Cyrus II was the founder of the Persian Empire. Cyrus was a great conquerer, but he is most remembered for uniting different tribes (the Medes and the Persians) and for his religious tolerance and for his magnanimity and generosity toward those he conquered.

Cleisthenes (570-508 B.C.)

Cleisthenes was a leader in Ancient Athens. He is credited with bringing democracy to Athens through his reformations of the Athenian constitution. He is known by historians today as “the father of Athenian democracy.”

Cimon (510-450 B.C.)

Cimon was an Athenian statesman and general in mid-5th century Greece. Cimon’s effort in helping to create the Athenian maritime empire following Xerxes I’s failed invasion of Greece in 480–479 B.C. was vital to their success. Cimon was commander of the Greek forces at the Battle of the Eurymedon which ended with the destruction of both the Persian army and their naval fleet in 466 B.C.
Pericles of Ancient Athens

Pericles (495 - 429 B.C.)

Pericles was a prominent statesman, orator, and general of ancient Athens who is often (though not universally) categorized by 20th century scholars as a populist. Plutarch writes that Pericles, to his own credit, given his aristocratic background, “…took his side, not with the rich and few, but with the many and poor…” Pericles is often remembered for his legendary oratory and for his influence on Athenian society, which earned him the title “the first citizen of Athens.” Pericles said: “We do not say that a man who takes no interest in politics is a man who minds his own business; we say that he has no business here at all.”
Wisdom of History from Alexander the Great

Alexander the Great (356-323 B.C.)

Beyond being a brilliant military tactician, Alexander the Great was a master of grand strategy. Always adopting a long-term perspective with an impressively broad scope, he was never thinking solely of how to outmaneuver an enemy on the battlefield. Along with the strategic use of military force, Alexander was also thinking of the relevant geopolitical and economic factors, the diplomatic means at his disposal, the intelligence assets he could exploit, how he would navigate the cultural differences and lead the people he conquered, what influence his actions would have on Greece, and how to maintain both the morale of his men, and the loyalty of his subjects back home. In essence, Alexander demonstrated a remarkable multi-dimensional grasp of grand strategy, which was essential to his vision of cultural exchange within his global, cosmopolitan empire. In the end, Alexander failed to achieve his dream; and, yet, across a wide array of different terrains, facing a range of diverse enemy forces, often two or three times the size of the Macedonian army, Alexander, not once defeated in battle, ultimately conquered the known world, and built an empire the likes of which no one had ever before seen. What’s more, he did all of this a long, long way from home. And he did it all before age 33.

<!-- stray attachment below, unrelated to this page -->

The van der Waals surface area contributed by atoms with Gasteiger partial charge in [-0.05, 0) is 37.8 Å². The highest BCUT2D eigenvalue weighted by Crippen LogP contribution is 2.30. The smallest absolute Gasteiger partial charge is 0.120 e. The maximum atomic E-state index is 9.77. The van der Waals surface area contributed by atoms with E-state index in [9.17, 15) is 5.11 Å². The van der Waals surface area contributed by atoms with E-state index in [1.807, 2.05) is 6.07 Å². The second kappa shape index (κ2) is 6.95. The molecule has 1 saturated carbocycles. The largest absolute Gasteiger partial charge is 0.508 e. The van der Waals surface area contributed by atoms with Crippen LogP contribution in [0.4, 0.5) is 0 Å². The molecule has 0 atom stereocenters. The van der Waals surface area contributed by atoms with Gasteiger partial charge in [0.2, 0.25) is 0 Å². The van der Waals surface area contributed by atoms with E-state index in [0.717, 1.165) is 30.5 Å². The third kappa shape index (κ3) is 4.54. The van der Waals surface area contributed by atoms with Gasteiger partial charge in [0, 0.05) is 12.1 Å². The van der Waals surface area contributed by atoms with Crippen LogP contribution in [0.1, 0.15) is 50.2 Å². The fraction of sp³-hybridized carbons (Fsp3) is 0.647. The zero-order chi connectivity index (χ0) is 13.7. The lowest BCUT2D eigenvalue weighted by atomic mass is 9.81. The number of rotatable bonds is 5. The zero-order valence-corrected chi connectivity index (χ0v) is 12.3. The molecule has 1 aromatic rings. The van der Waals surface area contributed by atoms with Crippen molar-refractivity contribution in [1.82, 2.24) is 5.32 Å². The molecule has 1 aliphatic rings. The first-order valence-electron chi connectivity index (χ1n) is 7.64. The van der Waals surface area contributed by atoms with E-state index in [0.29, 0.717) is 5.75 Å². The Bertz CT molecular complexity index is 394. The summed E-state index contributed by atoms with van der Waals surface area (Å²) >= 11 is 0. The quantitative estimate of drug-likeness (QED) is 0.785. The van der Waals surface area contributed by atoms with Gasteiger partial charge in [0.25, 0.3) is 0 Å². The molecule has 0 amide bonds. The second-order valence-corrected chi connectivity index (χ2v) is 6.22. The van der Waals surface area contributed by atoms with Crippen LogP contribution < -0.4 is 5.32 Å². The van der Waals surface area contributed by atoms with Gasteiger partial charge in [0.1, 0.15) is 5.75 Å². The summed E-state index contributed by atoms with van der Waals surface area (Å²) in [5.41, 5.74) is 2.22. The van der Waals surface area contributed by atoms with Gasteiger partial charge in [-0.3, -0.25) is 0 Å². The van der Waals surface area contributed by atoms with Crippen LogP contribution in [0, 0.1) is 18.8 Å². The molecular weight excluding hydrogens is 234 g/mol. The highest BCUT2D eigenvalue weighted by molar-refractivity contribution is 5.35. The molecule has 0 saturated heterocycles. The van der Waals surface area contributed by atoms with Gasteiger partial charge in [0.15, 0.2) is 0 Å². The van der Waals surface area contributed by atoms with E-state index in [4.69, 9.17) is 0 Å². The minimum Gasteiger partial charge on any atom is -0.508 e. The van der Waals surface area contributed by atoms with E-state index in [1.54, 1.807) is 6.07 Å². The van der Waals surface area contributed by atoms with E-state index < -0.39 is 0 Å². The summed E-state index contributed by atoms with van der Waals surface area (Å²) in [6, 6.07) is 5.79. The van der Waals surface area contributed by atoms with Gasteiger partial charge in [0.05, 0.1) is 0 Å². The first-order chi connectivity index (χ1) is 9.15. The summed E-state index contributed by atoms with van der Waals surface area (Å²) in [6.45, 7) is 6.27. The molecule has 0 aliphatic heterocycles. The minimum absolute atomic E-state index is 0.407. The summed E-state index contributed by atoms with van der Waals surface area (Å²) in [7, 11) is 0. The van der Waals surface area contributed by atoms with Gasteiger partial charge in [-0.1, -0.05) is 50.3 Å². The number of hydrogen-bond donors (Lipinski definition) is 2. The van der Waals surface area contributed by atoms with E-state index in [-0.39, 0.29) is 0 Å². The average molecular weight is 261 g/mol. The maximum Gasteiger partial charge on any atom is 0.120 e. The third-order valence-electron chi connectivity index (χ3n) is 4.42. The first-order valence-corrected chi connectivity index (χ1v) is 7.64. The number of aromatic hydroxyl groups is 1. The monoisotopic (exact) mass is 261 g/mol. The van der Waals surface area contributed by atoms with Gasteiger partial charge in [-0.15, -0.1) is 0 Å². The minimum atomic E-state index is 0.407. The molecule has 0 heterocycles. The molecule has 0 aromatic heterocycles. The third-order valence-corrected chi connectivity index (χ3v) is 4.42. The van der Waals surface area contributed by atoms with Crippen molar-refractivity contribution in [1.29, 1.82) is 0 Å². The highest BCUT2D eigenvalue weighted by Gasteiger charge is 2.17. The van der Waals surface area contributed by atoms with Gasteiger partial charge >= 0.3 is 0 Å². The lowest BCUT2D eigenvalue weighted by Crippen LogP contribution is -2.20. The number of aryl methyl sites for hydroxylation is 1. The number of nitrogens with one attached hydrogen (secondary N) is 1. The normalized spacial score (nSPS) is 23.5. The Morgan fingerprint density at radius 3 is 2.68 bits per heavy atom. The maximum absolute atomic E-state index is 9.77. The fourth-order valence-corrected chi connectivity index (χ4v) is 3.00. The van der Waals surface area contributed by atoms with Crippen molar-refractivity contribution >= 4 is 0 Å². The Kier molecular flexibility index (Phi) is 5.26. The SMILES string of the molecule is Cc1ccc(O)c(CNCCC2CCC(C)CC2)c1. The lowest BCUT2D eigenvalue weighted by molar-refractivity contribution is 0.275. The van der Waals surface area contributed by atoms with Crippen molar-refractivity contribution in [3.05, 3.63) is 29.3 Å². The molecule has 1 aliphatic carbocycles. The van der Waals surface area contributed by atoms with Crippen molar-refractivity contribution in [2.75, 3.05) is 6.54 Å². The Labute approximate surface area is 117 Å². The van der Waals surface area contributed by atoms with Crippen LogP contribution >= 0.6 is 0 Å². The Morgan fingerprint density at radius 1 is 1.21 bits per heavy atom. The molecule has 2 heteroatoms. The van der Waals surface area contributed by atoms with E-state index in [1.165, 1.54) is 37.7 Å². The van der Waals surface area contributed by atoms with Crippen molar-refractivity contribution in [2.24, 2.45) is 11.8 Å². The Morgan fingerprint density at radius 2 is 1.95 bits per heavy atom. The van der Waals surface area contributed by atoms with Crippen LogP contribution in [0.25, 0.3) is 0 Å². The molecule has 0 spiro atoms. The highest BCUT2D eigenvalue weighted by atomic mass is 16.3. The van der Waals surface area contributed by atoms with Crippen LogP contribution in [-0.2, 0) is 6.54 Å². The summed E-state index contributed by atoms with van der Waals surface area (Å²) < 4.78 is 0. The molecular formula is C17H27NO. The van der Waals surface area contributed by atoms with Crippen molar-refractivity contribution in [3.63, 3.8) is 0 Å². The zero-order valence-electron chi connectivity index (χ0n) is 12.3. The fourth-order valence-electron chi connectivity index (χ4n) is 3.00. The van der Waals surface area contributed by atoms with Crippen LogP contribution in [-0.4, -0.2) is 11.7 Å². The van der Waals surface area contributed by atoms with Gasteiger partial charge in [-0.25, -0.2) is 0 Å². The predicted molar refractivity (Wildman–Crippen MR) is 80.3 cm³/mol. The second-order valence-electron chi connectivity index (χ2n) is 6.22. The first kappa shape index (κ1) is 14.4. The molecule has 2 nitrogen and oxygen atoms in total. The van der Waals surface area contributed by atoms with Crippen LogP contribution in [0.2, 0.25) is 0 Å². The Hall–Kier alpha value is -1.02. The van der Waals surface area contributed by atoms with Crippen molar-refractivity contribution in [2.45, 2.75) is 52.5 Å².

Hannibal on Influence

Hannibal (c. 248-182 B.C.)

Hannibal was a great military general and political leader of ancient Carthage (a Mediterranean city located in Northern Africa in what is now Tunisia). He is most famous for his victories over the Roman Republic during the Second Punic War; including a daring, surprise march across the Alps, complete with a large army, cavalry and war elephants. As with many leaders, he was prepared to do whatever he had to do to succeed. When his generals declared it was impossible to cross the Alps with elephants, Hannibal famously said, “I will either find a way, or make one.”

Leaders from the Middle Ages (c. 2nd to 15th century)

Leaders from Late Antiquity (The Dark Ages)

Constantine I was Roman emperor from 306 to 337

Constantine (280-337 A.D.)